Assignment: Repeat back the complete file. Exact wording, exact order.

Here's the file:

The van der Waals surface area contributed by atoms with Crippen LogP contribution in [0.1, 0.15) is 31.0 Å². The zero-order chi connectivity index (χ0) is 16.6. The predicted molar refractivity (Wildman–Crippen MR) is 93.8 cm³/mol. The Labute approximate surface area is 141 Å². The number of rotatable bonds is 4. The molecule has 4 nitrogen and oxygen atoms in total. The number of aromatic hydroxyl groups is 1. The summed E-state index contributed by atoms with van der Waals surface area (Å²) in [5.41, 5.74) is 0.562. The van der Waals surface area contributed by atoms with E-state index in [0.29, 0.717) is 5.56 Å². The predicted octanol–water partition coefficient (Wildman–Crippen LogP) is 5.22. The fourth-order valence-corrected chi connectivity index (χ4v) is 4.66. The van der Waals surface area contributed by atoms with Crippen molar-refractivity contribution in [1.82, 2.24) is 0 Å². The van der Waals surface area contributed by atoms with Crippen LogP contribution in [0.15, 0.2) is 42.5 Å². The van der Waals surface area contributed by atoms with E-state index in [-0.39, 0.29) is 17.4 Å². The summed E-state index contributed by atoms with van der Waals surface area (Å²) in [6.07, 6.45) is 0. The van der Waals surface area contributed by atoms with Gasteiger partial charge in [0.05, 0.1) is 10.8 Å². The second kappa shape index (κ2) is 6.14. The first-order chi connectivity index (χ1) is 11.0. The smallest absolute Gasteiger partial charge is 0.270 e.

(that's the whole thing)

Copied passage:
The van der Waals surface area contributed by atoms with Crippen LogP contribution in [0.1, 0.15) is 31.0 Å². The zero-order chi connectivity index (χ0) is 16.6. The predicted molar refractivity (Wildman–Crippen MR) is 93.8 cm³/mol. The Labute approximate surface area is 141 Å². The number of rotatable bonds is 4. The molecule has 4 nitrogen and oxygen atoms in total. The number of aromatic hydroxyl groups is 1. The summed E-state index contributed by atoms with van der Waals surface area (Å²) in [5.41, 5.74) is 0.562. The van der Waals surface area contributed by atoms with E-state index in [0.29, 0.717) is 5.56 Å². The predicted octanol–water partition coefficient (Wildman–Crippen LogP) is 5.22. The fourth-order valence-corrected chi connectivity index (χ4v) is 4.66. The van der Waals surface area contributed by atoms with Crippen molar-refractivity contribution in [1.82, 2.24) is 0 Å². The van der Waals surface area contributed by atoms with Crippen LogP contribution in [0.15, 0.2) is 42.5 Å². The van der Waals surface area contributed by atoms with E-state index in [-0.39, 0.29) is 17.4 Å². The summed E-state index contributed by atoms with van der Waals surface area (Å²) in [6.07, 6.45) is 0. The van der Waals surface area contributed by atoms with Gasteiger partial charge in [0.05, 0.1) is 10.8 Å². The second kappa shape index (κ2) is 6.14. The first-order chi connectivity index (χ1) is 11.0. The smallest absolute Gasteiger partial charge is 0.270 e.